A historic port lodge
In 1820, brothers William and John native to Scotland and running a textile business in Porto, accepted twenty-seven barrels of port wine as payment of a debt. And the story of W&J Graham’s began.
Since then, the Graham family, already involved in international trade, had invested in developing the port wine business. The famous Graham’s lodge in Gaia was built in 1890, and during the same year, the Grahams bought Quinta dos Malvedos, the estate which plays a key role in the finest Graham’s ports to this day.
In 1970, Graham’s was acquired by the Symingtons, a British and Portuguese family which also owns other premium port brands including Cockburn’s and Dow’s.
A small museum at Graham’s displays a collection of historic documents and photographs that bring up the past of the two families – the Grahams and the Symingtons – and their work creating what Graham’s is today.
One of the most prestigious wine brands in the world
Graham’s is a widely known brand of fine ports. The company sells its products in 80 countries.
Since 2017, the Symington Family Estates are the official supplier of Graham’s port to the British royal court. It is known that Graham’s 1977 Port was one of the favourite drinks of Queen Mother.
The Royal Warrant of Appointment issued by Queen Elizabeth II is proudly displayed at Graham’s lodge welcome center and on the port lodge doors.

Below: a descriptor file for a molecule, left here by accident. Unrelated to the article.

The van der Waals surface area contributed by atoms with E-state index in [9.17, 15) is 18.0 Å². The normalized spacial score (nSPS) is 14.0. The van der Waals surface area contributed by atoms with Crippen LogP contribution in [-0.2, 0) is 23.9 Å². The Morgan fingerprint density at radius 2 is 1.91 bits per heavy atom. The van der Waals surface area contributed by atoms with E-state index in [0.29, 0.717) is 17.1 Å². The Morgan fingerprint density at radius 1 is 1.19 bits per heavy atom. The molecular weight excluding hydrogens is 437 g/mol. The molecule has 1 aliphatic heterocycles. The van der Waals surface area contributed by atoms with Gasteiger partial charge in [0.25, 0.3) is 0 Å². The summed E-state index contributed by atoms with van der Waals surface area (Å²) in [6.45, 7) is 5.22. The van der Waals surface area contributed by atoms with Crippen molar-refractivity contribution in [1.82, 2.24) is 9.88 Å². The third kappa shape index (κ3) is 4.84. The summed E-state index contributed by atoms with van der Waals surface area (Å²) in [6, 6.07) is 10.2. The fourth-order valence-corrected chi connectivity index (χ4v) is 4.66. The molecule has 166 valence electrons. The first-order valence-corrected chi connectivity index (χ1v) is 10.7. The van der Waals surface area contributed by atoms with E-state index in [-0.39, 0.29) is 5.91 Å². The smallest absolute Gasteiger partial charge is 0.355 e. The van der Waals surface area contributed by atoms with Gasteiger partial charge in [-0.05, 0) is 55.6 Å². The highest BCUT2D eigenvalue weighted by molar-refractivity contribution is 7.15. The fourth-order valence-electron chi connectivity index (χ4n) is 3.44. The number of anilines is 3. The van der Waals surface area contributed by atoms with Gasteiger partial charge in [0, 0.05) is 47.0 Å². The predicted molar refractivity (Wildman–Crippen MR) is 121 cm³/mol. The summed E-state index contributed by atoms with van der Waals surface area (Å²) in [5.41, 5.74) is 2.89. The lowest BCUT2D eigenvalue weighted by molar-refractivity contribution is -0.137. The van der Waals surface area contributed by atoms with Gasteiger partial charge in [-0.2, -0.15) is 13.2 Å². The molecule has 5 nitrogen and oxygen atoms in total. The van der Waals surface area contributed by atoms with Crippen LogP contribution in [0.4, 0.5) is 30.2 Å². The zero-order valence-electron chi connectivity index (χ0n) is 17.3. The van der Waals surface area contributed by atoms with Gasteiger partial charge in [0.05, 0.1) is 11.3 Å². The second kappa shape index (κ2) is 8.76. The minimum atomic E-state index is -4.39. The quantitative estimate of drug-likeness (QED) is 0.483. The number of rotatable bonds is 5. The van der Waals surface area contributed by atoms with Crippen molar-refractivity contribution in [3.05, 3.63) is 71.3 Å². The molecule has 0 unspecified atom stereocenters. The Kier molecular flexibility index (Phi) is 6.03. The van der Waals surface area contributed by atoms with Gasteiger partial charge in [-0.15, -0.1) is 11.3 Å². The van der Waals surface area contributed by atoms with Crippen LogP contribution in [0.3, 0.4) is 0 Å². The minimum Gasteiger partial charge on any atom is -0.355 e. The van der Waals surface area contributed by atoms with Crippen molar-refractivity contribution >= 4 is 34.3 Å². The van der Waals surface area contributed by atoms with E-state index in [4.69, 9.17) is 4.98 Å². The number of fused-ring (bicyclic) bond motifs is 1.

A family-run port house
Graham’s port is a family-owned company. Since Andrew James Symington arrived in Porto in 1882, five generations of the Symingtons have been producing port wines. Today, the business is managed by 10 family members representing the 4th and the 5th generations of the Symington family. Graham’s is the only remaining British Port company independently owned by a single family.
Symington Family Estates is a member of Primum Familiae Vini, an association of the twelve “Leading Wine Families” of the world that unites family dynasties of Antinori, Sassicaia, Baron Philippe de Rothschild, Pol Roger, Vega-Sicilia, Famille Hugel, and other big names in the wine industry.
This precious case displayed in the visitor centre contains bottles made by the twelve celebrated family businesses, where Graham’s is the only port wine.
A working cellar
My tour started with a video showing the wine estates of the Douro Valley quintas and the people who are making port behind the scenes.
Quinta dos Malvedos, Quinta do Tua, Quinta da Vila Velha, and Quinta do Vale das Malhadas in the Upper Douro Valley are the main grape-growing estates for the top Graham’s ports.
Wines are fermented and fortified at the Douro Valley quintas and later transported to Graham’s port lodge in Vila Nova de Gaia.
Here, wines would age in 40 huge wooden vats, smaller casks, or in a bottle aging cellar.
To keep vats and casks in good shape, it is important to keep the right humidity level in the cellars, I have learned that the gravel-laid cellar floor plays a key role in that.
Vats and casks are used here for decades and require regular upkeep. During my visit, I was able to watch Graham’s team of coopers fix one of the huge metal rings to prevent leaks.
The smaller oak barrels are holding future tawny ports. There are 2,000 of them!
What an exquisite aromatic experience – the aromas of raisins, dry fruits, and nuts are in the air.
These casks marked VV Old Tawny contain port that dates back to the arrival of Andrew James Symington in Portugal in 1882.
The family has bottled 656 bottles of this very old port named ‘Ne Oublie’ leaving the two barrels to the next generation of the family.